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Old 02-23-2006, 09:15 AM   #1
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Question Food in your daily way of life...

Every country has its own customs, and none of them is better than the others. I’m really curious, if you allow me, to understand how daily meals are organised in your countries.
A lot of things are changed in Italy in the last years, but usually the tradition says that an Italian guy has a breakfast in the morning with some coffee, or milk and coffee, and, but not always, some bread and marmalade. Often (I, f.i.) only coffee is assumed.
At noon (a lot depends from WHEN you have a pause in your job) you will assume a complete meal.
The complete meal is normally composed by a first dish of rice or pasta (about 80-100 gr a person), or soup, and a second dish of meat or fish (about 100 grams) with some vegetable. Then, a fruit.
The same happens in the evening, about at eight o’clock: something earlier in the north, something later in the South.
You can change the meat with some cheese, but generally this is the tradition. In the last years, something has changed, and we try to eat something less, not assuming one of the dish over written (of course, if you are 18 years old, may be you assume ALL of them in ONE meal…. with something to fill the hole at five p.m. ). When you have an official meal, with some guest, f.i., you add one or more entries to all this, and, of course, some cake.
I remember the Christmas meals in my grandmother’s house….seven, eight entries, two dishes of pasta, one dish of meat…then, an ice cream, and, again, a soup, another dish of fish, many cakes, dried fruit, and so on….
Thanks for your answers: I’ve travelled in some places, about all over Europe, and something in Asia, but I did never go over the Oceans…


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Old 02-23-2006, 09:54 AM   #2
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Wow. This topic should get very interesting. It's somewhat of a loaded question, simply because of all of the variance in lifestyles. I know some people that rush into a gourmet coffee shop for breakfast, eat some sort of fast food for lunch break, and throw something together quickly at home for supper/dinner. It all depends on time, and how much of it you allot for your daily activities.

A standard work day for me consists of a leisurely breakfast at home of an egg and cheese sandwhich on whole grain bread. This is sometimes accompanied by a bowl of cereal, depending on how big the void is upon return to consciousness. Then I make a cup of coffe to go, with some milk & sugar.

I work close enough that I can go home for lunch, so I usually have something better then fast food. Sometimes a sandwich and chips, or maybe leftover whatever from the night before. I'll sometimes cook some pasta if I have some sauce handy.

Supper is normally something cooked at home as well. Hot dishes/casseroles are fairly common at my house, but we have a reasonable variety of other dishes as well. Usually a meal is a meat, starch/rice, and veggie.

I do not snack much during the day if I can avoid it. If I have a smaller breakfast, I do, just to hold through lunch. I try to eat a larger lunch as supper is usually a bit longer away.

Does that cover what you are looking for?

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Old 02-23-2006, 10:25 AM   #3
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Effectively, a lot depends if you study or work, if you are a single or not, if you have babies or not....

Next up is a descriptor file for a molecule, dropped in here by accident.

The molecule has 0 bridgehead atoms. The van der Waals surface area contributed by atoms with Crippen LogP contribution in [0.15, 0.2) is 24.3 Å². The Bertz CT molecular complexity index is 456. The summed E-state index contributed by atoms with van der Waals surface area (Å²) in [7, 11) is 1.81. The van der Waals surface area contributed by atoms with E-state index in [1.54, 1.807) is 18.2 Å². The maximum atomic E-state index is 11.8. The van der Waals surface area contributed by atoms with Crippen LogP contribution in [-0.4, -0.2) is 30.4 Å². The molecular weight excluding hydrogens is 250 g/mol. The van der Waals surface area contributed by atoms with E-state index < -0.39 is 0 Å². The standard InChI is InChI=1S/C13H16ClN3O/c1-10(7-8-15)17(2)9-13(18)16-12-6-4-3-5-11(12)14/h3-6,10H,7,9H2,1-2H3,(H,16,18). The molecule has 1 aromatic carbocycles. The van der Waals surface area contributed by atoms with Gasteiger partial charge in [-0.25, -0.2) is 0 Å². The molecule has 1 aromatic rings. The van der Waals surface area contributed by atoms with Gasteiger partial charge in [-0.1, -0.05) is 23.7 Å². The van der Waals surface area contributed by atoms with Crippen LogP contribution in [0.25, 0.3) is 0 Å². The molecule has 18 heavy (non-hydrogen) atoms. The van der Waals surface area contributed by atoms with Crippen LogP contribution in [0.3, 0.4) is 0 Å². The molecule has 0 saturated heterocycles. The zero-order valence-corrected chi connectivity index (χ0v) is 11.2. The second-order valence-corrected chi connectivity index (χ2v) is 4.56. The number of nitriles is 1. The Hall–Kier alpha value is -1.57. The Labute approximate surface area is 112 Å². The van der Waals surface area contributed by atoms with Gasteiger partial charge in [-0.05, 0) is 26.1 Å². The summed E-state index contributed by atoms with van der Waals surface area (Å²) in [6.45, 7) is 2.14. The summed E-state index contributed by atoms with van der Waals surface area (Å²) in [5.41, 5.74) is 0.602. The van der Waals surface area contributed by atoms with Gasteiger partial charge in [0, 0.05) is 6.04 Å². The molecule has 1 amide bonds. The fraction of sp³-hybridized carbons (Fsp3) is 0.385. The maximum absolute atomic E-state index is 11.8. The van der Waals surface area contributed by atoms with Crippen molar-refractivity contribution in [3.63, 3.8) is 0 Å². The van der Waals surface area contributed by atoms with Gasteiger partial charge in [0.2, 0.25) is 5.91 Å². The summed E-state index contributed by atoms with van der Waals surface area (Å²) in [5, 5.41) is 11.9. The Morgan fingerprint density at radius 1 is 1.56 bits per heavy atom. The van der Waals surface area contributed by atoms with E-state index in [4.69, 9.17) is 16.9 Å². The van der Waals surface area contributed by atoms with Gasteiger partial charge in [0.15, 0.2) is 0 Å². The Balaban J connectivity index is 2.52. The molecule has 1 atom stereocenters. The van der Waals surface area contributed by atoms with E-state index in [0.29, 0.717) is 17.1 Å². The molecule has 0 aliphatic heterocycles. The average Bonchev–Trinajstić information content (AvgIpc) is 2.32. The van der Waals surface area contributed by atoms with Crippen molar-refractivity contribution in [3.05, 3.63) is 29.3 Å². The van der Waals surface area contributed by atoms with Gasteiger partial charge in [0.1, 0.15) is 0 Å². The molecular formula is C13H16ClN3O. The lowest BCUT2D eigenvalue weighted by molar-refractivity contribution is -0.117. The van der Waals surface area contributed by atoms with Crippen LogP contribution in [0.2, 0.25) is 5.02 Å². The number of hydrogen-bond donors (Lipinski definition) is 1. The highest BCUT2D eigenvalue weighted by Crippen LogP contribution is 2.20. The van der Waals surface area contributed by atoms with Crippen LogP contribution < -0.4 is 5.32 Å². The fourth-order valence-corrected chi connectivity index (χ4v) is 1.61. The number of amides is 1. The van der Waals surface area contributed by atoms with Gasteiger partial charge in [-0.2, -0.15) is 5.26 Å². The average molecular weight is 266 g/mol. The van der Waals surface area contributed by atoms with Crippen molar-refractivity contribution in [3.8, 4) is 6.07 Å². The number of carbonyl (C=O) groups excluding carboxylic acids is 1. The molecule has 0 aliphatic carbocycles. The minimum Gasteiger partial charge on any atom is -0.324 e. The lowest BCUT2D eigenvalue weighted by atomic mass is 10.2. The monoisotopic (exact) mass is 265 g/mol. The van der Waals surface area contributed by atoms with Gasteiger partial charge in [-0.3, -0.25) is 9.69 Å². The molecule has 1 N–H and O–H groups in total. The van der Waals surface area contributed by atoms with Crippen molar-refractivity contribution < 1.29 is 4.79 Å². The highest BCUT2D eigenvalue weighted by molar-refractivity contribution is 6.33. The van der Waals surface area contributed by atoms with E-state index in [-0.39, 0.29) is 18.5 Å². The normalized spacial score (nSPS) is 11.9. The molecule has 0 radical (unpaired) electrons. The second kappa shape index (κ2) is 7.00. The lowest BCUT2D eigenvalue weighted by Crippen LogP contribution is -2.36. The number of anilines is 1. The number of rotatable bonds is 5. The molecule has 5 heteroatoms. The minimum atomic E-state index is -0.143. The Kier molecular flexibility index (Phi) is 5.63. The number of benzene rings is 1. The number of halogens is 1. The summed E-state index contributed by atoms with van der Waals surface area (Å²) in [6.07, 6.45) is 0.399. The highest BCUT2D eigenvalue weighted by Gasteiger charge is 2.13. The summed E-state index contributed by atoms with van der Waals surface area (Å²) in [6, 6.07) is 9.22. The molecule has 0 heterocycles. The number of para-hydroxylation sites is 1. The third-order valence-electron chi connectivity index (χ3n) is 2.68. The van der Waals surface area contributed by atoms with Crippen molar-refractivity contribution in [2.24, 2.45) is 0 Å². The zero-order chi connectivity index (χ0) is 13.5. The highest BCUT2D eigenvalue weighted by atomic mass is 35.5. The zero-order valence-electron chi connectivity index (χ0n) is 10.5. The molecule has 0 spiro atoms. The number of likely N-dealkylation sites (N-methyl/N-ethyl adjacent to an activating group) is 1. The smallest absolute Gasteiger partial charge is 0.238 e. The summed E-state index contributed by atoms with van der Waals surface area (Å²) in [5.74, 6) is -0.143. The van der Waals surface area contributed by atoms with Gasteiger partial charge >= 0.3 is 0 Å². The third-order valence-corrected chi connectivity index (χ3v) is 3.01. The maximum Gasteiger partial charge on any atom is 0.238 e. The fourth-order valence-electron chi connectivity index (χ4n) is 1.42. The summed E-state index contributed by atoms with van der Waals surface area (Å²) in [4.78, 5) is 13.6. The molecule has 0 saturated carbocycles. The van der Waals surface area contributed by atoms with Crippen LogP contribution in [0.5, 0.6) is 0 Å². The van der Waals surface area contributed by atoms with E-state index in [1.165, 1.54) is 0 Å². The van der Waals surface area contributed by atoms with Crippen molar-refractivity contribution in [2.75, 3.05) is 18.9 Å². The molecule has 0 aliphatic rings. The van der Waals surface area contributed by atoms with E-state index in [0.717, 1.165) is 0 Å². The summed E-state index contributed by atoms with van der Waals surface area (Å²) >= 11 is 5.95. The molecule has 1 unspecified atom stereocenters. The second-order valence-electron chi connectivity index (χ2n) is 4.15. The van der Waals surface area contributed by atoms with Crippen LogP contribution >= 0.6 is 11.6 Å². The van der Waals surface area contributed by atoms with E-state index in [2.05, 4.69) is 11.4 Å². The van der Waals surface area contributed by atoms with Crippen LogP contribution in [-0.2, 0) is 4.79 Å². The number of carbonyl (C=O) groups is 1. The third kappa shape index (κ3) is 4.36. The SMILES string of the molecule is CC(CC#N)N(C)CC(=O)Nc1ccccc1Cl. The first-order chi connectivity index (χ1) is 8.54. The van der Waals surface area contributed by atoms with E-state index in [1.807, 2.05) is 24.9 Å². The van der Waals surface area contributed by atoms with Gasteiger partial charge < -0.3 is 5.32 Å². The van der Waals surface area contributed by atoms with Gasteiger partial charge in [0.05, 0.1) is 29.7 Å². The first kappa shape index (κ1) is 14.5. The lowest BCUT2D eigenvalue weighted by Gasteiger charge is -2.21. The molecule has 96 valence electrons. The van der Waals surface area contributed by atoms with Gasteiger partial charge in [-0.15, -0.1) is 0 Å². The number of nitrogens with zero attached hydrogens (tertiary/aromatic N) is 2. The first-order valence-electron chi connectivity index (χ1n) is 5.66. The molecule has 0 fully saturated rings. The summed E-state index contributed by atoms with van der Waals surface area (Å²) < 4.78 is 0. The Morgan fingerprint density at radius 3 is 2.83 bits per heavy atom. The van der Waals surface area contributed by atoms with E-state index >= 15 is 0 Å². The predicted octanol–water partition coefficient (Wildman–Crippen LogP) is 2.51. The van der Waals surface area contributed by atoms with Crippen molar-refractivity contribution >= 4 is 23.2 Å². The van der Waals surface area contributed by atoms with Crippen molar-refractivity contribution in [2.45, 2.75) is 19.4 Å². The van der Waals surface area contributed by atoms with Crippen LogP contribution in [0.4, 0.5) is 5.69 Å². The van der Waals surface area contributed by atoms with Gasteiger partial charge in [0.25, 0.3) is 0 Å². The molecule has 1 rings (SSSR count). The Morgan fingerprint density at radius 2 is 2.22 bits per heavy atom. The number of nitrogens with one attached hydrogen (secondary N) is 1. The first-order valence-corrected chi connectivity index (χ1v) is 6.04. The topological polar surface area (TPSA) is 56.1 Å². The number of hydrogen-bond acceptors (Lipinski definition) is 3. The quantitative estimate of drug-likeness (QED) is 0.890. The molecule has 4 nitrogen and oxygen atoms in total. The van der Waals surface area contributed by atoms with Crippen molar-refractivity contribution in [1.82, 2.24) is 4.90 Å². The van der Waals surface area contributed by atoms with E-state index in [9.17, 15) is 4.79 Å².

It's impossible to cover all the cases you have. I simply would like to know the "tradition". What is "normal". It's difficult, for me, to explain well: I've already said that my english has big limits.... . I too use to have some fast food sometimes (my wife works herself, and maybe that none of us can come back home in time), and, effectively, at my age, I eat something less. But my FIL, f.i. eats every day the thigs I've said. And he is 84. My mother the same: 90. Whatever is our own use, this doesn't avoid that, generally, a meal is considered in a certain way. And assumed....once? twice? and when? In Holland, when I went there for the first time, I learned on my skin they practically don't eat at noon: only a little sandwich. I yet remember how much I was hungry that day.... . And, in the morning, fish, meat, vegetables, fruits....all things I left on the table, that day... . But I quicly learn: when I went in scandinavian countries, and I saw "smorsgarsbrood" for the first time......No exitation: I ate everything. No one knew if I could have something more, later.....
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Old 02-23-2006, 10:44 AM   #4
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I also noticed some significant differences depending on certain regions. We were in the north, Alto Adige (amidst Italian Alps, a part of Trentino, Stelvio to be exact)... most people start the day very early and finish the day very early, their average dinner time was like 18, and most of the restaurants were closed around 21, it was quite unbelievable for us coming from a big city. However majority of the people there live on agricultures, so I guess for them, people like us who would regularly eat our suppers at 23 or even midnight must be inconceivable...
Then in Palinuro, south of Naples, all the joints were hopping, people eating well past 1 in the morning, somewhat like the custome of southern Spain, where the restaurant wouldn't open until something like 21...
In Rome, the average lunch time is at 13, instead of midday, and for breakfasts biscuits/cookies, or cornetti (italian version of sweet croissants) are typical items to be eaten.

RDG, I had a little different experience in Holland, people had their main meal for lunch (eetsmakelijk!!) and very light dinner. For a nightowl like me it was quite strange so I remember that very well!! But I spent most of the time in a small city in the west called Zwolle, only a few days in Amsterdam, maybe that was particular to the folks in that region....
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Old 02-23-2006, 01:55 PM   #5
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Here in Germany it is also usual to have meal at lunchtime.
breakfast is bread/rolls with marmalade/jam, honey or cheese/quark. With it coffee or more in the north tea
typical "old fashioned" lunch has a soup, some main dish with mostly potatoes in any variety, some roasted meat and veggies.